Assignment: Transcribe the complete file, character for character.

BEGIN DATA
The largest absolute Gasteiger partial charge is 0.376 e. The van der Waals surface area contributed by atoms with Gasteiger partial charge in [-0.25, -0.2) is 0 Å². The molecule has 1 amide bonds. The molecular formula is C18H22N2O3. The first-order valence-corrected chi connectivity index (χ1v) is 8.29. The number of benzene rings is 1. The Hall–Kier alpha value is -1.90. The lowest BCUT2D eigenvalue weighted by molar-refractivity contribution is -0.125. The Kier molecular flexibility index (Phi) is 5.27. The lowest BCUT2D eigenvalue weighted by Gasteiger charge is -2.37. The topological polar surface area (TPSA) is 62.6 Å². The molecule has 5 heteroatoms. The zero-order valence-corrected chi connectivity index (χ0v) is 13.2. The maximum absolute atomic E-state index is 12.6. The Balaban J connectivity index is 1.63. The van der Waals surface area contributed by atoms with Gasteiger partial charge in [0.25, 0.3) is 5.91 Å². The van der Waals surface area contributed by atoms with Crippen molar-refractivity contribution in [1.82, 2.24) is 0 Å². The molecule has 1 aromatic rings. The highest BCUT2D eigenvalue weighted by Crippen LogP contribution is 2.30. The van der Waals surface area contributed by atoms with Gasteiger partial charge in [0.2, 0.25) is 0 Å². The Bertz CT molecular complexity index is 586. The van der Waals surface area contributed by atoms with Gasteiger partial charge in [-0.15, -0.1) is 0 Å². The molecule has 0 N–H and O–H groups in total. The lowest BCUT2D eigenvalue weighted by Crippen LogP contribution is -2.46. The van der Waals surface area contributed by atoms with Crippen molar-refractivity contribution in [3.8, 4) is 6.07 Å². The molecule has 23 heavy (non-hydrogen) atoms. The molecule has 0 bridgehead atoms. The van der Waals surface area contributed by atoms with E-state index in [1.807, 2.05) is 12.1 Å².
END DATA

The largest absolute Gasteiger partial charge is 0.376 e. The van der Waals surface area contributed by atoms with Gasteiger partial charge in [-0.25, -0.2) is 0 Å². The molecule has 1 amide bonds. The molecular formula is C18H22N2O3. The first-order valence-corrected chi connectivity index (χ1v) is 8.29. The number of benzene rings is 1. The Hall–Kier alpha value is -1.90. The lowest BCUT2D eigenvalue weighted by molar-refractivity contribution is -0.125. The Kier molecular flexibility index (Phi) is 5.27. The lowest BCUT2D eigenvalue weighted by Gasteiger charge is -2.37. The topological polar surface area (TPSA) is 62.6 Å². The molecule has 5 heteroatoms. The zero-order valence-corrected chi connectivity index (χ0v) is 13.2. The maximum absolute atomic E-state index is 12.6. The Balaban J connectivity index is 1.63. The van der Waals surface area contributed by atoms with Gasteiger partial charge in [0.25, 0.3) is 5.91 Å². The van der Waals surface area contributed by atoms with Crippen molar-refractivity contribution in [1.82, 2.24) is 0 Å². The molecule has 1 aromatic rings. The highest BCUT2D eigenvalue weighted by Crippen LogP contribution is 2.30. The van der Waals surface area contributed by atoms with Gasteiger partial charge in [0.2, 0.25) is 0 Å². The Bertz CT molecular complexity index is 586. The van der Waals surface area contributed by atoms with Gasteiger partial charge in [-0.15, -0.1) is 0 Å². The molecule has 0 N–H and O–H groups in total. The lowest BCUT2D eigenvalue weighted by Crippen LogP contribution is -2.46. The van der Waals surface area contributed by atoms with Crippen molar-refractivity contribution in [3.8, 4) is 6.07 Å². The molecule has 23 heavy (non-hydrogen) atoms. The molecule has 0 bridgehead atoms. The van der Waals surface area contributed by atoms with E-state index in [1.807, 2.05) is 12.1 Å².